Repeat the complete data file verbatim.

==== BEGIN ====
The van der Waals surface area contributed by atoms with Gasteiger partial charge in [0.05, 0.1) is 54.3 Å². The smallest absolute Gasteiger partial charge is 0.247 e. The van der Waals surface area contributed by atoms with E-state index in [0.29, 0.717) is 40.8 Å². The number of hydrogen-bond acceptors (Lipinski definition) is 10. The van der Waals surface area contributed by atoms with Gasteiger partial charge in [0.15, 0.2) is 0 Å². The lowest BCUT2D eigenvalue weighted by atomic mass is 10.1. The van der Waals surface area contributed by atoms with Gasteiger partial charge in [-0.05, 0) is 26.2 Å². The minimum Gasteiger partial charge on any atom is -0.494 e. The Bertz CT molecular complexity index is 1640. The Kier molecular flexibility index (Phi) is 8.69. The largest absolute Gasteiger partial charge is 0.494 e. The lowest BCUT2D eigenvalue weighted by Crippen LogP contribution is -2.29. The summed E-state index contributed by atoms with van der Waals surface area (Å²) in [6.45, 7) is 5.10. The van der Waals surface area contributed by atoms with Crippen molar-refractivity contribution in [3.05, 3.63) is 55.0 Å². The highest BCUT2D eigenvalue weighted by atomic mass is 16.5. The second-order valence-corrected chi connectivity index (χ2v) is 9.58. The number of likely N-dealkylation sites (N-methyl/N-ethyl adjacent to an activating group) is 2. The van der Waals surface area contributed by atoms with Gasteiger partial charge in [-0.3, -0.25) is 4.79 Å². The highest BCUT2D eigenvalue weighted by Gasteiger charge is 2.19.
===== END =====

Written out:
The van der Waals surface area contributed by atoms with Gasteiger partial charge in [0.05, 0.1) is 54.3 Å². The smallest absolute Gasteiger partial charge is 0.247 e. The van der Waals surface area contributed by atoms with E-state index in [0.29, 0.717) is 40.8 Å². The number of hydrogen-bond acceptors (Lipinski definition) is 10. The van der Waals surface area contributed by atoms with Gasteiger partial charge in [0.15, 0.2) is 0 Å². The lowest BCUT2D eigenvalue weighted by atomic mass is 10.1. The van der Waals surface area contributed by atoms with Gasteiger partial charge in [-0.05, 0) is 26.2 Å². The minimum Gasteiger partial charge on any atom is -0.494 e. The Bertz CT molecular complexity index is 1640. The Kier molecular flexibility index (Phi) is 8.69. The largest absolute Gasteiger partial charge is 0.494 e. The lowest BCUT2D eigenvalue weighted by Crippen LogP contribution is -2.29. The summed E-state index contributed by atoms with van der Waals surface area (Å²) in [6.45, 7) is 5.10. The van der Waals surface area contributed by atoms with Crippen molar-refractivity contribution in [3.05, 3.63) is 55.0 Å². The highest BCUT2D eigenvalue weighted by atomic mass is 16.5. The second-order valence-corrected chi connectivity index (χ2v) is 9.58. The number of likely N-dealkylation sites (N-methyl/N-ethyl adjacent to an activating group) is 2. The van der Waals surface area contributed by atoms with Gasteiger partial charge in [-0.3, -0.25) is 4.79 Å². The highest BCUT2D eigenvalue weighted by Gasteiger charge is 2.19.